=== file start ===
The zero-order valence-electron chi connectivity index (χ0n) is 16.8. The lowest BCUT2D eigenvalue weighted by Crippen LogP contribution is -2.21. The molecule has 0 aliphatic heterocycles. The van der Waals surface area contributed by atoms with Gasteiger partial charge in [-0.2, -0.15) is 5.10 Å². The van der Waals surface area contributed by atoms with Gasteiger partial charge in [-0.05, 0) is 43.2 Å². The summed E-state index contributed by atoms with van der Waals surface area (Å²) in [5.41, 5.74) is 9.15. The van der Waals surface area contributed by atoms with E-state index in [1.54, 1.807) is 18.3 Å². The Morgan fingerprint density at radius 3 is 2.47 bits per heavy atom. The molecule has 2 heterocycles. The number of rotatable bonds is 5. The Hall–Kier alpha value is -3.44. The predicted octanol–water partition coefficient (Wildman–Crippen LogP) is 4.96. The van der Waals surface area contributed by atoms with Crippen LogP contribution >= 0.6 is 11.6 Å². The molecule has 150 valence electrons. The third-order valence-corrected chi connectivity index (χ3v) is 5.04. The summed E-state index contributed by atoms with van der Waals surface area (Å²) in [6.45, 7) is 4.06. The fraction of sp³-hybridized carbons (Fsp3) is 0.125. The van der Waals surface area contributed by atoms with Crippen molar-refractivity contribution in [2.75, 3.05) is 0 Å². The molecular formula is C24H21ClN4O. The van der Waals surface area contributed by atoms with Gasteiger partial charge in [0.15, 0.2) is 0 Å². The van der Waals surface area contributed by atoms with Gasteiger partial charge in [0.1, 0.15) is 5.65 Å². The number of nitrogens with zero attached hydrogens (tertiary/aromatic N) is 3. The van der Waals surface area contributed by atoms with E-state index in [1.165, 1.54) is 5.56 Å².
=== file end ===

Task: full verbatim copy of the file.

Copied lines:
The zero-order valence-electron chi connectivity index (χ0n) is 16.8. The lowest BCUT2D eigenvalue weighted by Crippen LogP contribution is -2.21. The molecule has 0 aliphatic heterocycles. The van der Waals surface area contributed by atoms with Gasteiger partial charge in [-0.2, -0.15) is 5.10 Å². The van der Waals surface area contributed by atoms with Gasteiger partial charge in [-0.05, 0) is 43.2 Å². The summed E-state index contributed by atoms with van der Waals surface area (Å²) in [5.41, 5.74) is 9.15. The van der Waals surface area contributed by atoms with E-state index in [1.54, 1.807) is 18.3 Å². The Morgan fingerprint density at radius 3 is 2.47 bits per heavy atom. The molecule has 2 heterocycles. The number of rotatable bonds is 5. The Hall–Kier alpha value is -3.44. The predicted octanol–water partition coefficient (Wildman–Crippen LogP) is 4.96. The van der Waals surface area contributed by atoms with Crippen LogP contribution >= 0.6 is 11.6 Å². The molecule has 150 valence electrons. The third-order valence-corrected chi connectivity index (χ3v) is 5.04. The summed E-state index contributed by atoms with van der Waals surface area (Å²) in [6.45, 7) is 4.06. The fraction of sp³-hybridized carbons (Fsp3) is 0.125. The van der Waals surface area contributed by atoms with Crippen molar-refractivity contribution in [2.75, 3.05) is 0 Å². The molecular formula is C24H21ClN4O. The van der Waals surface area contributed by atoms with Gasteiger partial charge in [0.15, 0.2) is 0 Å². The van der Waals surface area contributed by atoms with Gasteiger partial charge in [0.1, 0.15) is 5.65 Å². The number of nitrogens with zero attached hydrogens (tertiary/aromatic N) is 3. The van der Waals surface area contributed by atoms with E-state index in [1.165, 1.54) is 5.56 Å².